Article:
Common Paraque

The Common Pauraque (Nyctidromus albicollis), or just Pauraque, is a nightjar species, the only bird in the genus Nyctidromus. It breeds in the warmer parts of the New World from southern Texas to northern Argentina. Most populations are resident, although the U.S. breeders (N. a. merrilli) may winter in eastern Mexico. It is found in open woodland habitats, but also scrub and cultivation.

This medium-sized (8.5 to 11 inch) nightjar has two color morphs, the plumage being variegated grayish-brown or rufous-brown. It is long-tailed and has broad rounded wings. The buff ‘eye ring’ and ‘facial stripe’ contrast with the reddish sides of the face. The adult male Pauraque has a white band near the wing tips, and the outer tail feathers are mainly white. The female’s wing band is narrower and the white in the outer tail is more restricted. There are seven races of Pauraque, differing in size and grayness.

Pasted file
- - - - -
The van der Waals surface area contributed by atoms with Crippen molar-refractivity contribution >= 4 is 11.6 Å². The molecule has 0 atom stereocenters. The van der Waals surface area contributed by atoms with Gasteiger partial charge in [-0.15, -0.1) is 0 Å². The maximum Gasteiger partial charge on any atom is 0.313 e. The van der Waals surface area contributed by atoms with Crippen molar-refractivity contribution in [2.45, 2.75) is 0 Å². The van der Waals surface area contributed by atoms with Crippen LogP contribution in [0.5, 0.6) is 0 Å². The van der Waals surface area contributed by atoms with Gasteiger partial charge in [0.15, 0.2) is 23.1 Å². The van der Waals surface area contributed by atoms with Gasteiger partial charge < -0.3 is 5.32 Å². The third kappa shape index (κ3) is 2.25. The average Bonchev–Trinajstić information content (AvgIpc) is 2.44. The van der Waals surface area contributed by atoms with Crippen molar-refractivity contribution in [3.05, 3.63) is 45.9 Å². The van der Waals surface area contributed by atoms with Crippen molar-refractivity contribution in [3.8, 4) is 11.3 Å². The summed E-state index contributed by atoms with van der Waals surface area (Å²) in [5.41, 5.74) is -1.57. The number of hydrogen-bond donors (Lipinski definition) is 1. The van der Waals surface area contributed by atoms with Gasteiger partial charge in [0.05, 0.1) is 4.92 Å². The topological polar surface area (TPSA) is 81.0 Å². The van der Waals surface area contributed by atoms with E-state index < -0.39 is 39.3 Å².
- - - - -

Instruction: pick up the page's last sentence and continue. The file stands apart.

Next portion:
The male Pauraque’s song is very variable, but includes a whistled weeeow wheeooo, soft puk puk and a whip given in the courtship flight as he flutters around the female. Her call is a rapid succession of whip sounds.

This species has long legs with bare tarsi, and is more terrestrial than most nightjars. If disturbed, it will sometimes run rather than fly, and frequently rests on roads and tracks. In general it prefers mixed habitat which offers densely vegetated hiding places – ideally forest – for the day, as well as open landscape to hunt at night. The Pauraque is nocturnal, like other nightjars, and starts to fly at dusk. Like its relatives, it feeds on insects caught in flight, usually by fly-catching from a low perch, but also by foraging over open ground.

Two elongated and elliptical pinkish eggs are laid and placed upon the bare ground or leaf litter. Being an adaptable species that will tolerate human disturbance of habitat well, the Pauraque has actually benefited from limited deforestation. Logging creates areas of low and secondary growth, in which the birds are able to hunt more efficiently. However, it will of course abandon heavily built-up or clear-cut locales, and in addition it is very vulnerable to predation by feral dogs and cats, disappearing from areas where these pests are abundant.

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